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Every little girl dreams about the white dress, the ring, and of course the groom. But as of a few years ago, I retired that dream entirely. After a series of failed relationships, I was under no circumstance looking for a committed relationship, let alone the white picket fence. I was completely content with my apartment, new puppy, and gym addicted life style- what more could a girl need?

Then along came AJ. In all respects he was the one that got away. In college we were buddies, and we tap danced around the fact that we were both in relationships during those years- we shared a few clandestine moments in my dorm and his west Philly condo (sorry Ashely and Bill- but you’re both married now, so all’s well that ends well, right?). But to my dismay, nothing serious ever evolved back then, at least nothing beyond a solid friendship. So when we started chatting again, I was thrilled with the chance at a real date.

That first real date turned into an entire weekend, and a few weeks later he packed up his stuff and we somehow found a way to cram it all into my one bedroom place. From there came a bigger place, new jobs and a distinctly intertwined life. We share a space, bank accounts and things- we own kitchen gadgets, pets, furniture together. If a ring suddenly appeared on my finger tomorrow, would it change one thing about our daily lives? Not one bit.

As a result of our year and a half relationship, my desire for the white picket fence and all of it’s accoutrements has reared its ugly head once again. To the point of secret pinterest boards, and lofty web searches for the perfect ring. But alas, the man who captured my heart has no desire for marriage- no understanding of how a piece of paper can validate our feelings- and as I stated just in the previous paragraph, it wouldn’t change our lives a bit- except that it would.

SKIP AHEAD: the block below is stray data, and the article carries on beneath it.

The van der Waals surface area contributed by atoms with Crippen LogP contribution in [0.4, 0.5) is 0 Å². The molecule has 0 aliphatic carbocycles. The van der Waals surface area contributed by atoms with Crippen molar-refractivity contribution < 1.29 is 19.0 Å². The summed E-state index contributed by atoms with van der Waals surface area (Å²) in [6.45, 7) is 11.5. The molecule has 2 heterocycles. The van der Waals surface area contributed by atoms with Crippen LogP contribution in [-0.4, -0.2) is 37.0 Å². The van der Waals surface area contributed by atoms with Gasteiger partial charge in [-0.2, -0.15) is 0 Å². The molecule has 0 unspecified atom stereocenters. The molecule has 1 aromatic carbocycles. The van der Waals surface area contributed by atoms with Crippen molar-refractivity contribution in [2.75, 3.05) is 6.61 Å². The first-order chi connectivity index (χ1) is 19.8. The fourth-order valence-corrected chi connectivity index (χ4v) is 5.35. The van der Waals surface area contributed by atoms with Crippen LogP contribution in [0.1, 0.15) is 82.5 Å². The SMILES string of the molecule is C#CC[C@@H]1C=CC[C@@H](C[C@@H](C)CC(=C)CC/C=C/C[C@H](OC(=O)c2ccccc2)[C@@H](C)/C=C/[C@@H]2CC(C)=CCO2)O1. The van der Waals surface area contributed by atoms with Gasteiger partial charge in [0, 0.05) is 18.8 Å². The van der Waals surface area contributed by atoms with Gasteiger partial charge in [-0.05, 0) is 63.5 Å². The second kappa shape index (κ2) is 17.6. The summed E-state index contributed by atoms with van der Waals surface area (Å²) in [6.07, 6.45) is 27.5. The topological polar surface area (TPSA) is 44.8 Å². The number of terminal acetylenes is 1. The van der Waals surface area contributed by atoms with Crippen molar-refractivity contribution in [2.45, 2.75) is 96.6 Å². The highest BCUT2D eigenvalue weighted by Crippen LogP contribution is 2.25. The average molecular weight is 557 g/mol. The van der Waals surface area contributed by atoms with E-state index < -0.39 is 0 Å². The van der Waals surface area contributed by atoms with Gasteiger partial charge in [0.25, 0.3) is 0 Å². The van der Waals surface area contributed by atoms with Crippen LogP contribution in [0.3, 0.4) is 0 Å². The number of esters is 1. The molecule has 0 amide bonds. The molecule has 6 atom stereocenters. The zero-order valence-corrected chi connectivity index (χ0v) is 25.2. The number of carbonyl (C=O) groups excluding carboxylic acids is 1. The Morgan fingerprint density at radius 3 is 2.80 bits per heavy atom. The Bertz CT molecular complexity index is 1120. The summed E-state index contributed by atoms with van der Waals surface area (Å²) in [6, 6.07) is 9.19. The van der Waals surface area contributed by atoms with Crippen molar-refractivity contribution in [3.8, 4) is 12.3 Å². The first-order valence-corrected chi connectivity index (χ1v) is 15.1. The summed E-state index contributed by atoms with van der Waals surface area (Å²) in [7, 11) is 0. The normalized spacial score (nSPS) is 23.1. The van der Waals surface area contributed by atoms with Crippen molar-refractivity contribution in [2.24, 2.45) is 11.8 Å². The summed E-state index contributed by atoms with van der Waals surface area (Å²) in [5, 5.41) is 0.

I can’t quantify the reasons why its important, why husband and wife is so different than just Jessa and AJ. But it just is. As an atheist and agnostic, we don’t associate the typical religious or spiritual ideologies with matrimony- so those justifications don’t hold any water. I guess I just see it as a commitment, a binding agreement, in front of family and friends to navigate life together. To be, and create a family. But could we do those things without wedding vows? Yes. Are we already doing some of those things? Yes.

As each day passes, and more Facebook friends change their relationship statuses to “engaged”, do I resign myself to be forever “in a relationship”? AJ isn’t heartless, he is a good strong man, who is in fact willing to do the marriage thing- for me. But can a wedding really hold the significance its supposed to when the groom’s heart’s not in it?

Until Later,

Jessa Jay

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